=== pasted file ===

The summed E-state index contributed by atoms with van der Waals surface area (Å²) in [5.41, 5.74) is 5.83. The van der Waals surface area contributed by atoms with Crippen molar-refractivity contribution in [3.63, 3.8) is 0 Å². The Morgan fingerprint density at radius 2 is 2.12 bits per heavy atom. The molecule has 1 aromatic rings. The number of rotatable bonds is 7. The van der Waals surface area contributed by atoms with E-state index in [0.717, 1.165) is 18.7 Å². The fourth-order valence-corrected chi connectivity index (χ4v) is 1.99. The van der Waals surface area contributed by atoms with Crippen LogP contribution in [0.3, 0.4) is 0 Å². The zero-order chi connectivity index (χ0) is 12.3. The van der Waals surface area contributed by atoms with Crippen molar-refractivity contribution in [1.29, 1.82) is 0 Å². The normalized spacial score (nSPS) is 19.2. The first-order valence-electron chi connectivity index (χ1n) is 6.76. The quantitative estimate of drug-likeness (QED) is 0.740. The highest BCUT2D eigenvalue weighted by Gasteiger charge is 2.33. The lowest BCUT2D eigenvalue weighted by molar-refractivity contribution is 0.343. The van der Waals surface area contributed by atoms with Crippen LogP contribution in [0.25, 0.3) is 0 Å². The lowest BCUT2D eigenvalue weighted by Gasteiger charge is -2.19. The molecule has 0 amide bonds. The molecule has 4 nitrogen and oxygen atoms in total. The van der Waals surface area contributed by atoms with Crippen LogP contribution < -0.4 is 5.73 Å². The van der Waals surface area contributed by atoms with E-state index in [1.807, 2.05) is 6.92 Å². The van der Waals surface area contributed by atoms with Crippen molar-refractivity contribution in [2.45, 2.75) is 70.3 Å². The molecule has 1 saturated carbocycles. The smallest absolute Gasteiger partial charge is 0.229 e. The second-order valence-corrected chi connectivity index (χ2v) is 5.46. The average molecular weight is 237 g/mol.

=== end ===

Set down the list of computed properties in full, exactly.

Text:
The summed E-state index contributed by atoms with van der Waals surface area (Å²) in [5.41, 5.74) is 5.83. The van der Waals surface area contributed by atoms with Crippen molar-refractivity contribution in [3.63, 3.8) is 0 Å². The Morgan fingerprint density at radius 2 is 2.12 bits per heavy atom. The molecule has 1 aromatic rings. The number of rotatable bonds is 7. The van der Waals surface area contributed by atoms with E-state index in [0.717, 1.165) is 18.7 Å². The fourth-order valence-corrected chi connectivity index (χ4v) is 1.99. The van der Waals surface area contributed by atoms with Crippen LogP contribution in [0.3, 0.4) is 0 Å². The zero-order chi connectivity index (χ0) is 12.3. The van der Waals surface area contributed by atoms with Crippen molar-refractivity contribution in [1.29, 1.82) is 0 Å². The normalized spacial score (nSPS) is 19.2. The first-order valence-electron chi connectivity index (χ1n) is 6.76. The quantitative estimate of drug-likeness (QED) is 0.740. The highest BCUT2D eigenvalue weighted by Gasteiger charge is 2.33. The lowest BCUT2D eigenvalue weighted by molar-refractivity contribution is 0.343. The van der Waals surface area contributed by atoms with Crippen LogP contribution in [0.25, 0.3) is 0 Å². The lowest BCUT2D eigenvalue weighted by Gasteiger charge is -2.19. The molecule has 0 amide bonds. The molecule has 4 nitrogen and oxygen atoms in total. The van der Waals surface area contributed by atoms with Crippen LogP contribution < -0.4 is 5.73 Å². The van der Waals surface area contributed by atoms with E-state index in [1.807, 2.05) is 6.92 Å². The van der Waals surface area contributed by atoms with Crippen molar-refractivity contribution in [2.45, 2.75) is 70.3 Å². The molecule has 1 saturated carbocycles. The smallest absolute Gasteiger partial charge is 0.229 e. The second-order valence-corrected chi connectivity index (χ2v) is 5.46. The average molecular weight is 237 g/mol.